Nepal's casinos, which draw thousands of foreign tourists each year, are under threat after tax investigators recommended eight out of ten of them be closed, an official said Tuesday.
Gambling is illegal in Nepal, but eight hotels in the capital Kathmandu and two in the resort town of Pokhara operate casinos under special government licences that only allow them to admit foreign customers.
"We have recommended the tourism ministry revoke the licences of eight casinos that have failed to pay the dues worth 30 million rupees ($4.9 million)," said Department of Revenue Investigation director general Mahesh Dahal.
"The finance ministry directed us to clear the dues from the casinos that haven't paid them for six years."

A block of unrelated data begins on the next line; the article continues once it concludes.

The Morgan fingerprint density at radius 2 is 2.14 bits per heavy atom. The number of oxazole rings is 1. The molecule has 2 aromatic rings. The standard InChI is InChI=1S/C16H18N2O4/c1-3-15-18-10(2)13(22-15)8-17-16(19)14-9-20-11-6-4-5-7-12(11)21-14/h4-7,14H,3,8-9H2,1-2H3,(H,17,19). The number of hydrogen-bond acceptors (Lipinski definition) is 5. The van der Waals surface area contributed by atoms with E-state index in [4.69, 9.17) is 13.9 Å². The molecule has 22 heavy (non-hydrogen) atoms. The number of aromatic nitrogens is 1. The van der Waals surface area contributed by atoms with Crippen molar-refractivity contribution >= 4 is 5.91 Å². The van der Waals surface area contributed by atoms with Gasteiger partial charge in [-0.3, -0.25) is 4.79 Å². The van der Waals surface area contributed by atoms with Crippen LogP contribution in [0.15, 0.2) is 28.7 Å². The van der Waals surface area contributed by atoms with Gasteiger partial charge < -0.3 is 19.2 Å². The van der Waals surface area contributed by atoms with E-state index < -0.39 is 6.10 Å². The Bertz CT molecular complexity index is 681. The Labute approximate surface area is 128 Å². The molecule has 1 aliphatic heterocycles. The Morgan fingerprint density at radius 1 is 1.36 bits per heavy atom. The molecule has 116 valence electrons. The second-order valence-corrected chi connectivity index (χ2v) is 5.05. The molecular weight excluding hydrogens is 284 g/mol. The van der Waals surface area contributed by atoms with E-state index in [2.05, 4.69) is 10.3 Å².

He explained that the deadline for payment was on February 11, "so we have written to the tourism ministry to take legal action."
Laxman Bhattarai, a spokesman with the tourism ministry, which issues licences to the casinos, said his department had not taken any decision yet.
"We have received the letter and we are looking into this. We will decide very soon. But we would also like to hear from the casino operators," Bhattarai told AFP.
Nepal's first casino opened in 1968 in a hotel owned by former king Gyanendra and the industry has long been a draw for tourists from neighbouring India.
The eight casinos under threat are Casino Nepal, Casino Anna, Casino Venus, Casino Grand, Casino Royale, Casino Rad, Casino Fulbari and Casino Shangri-La.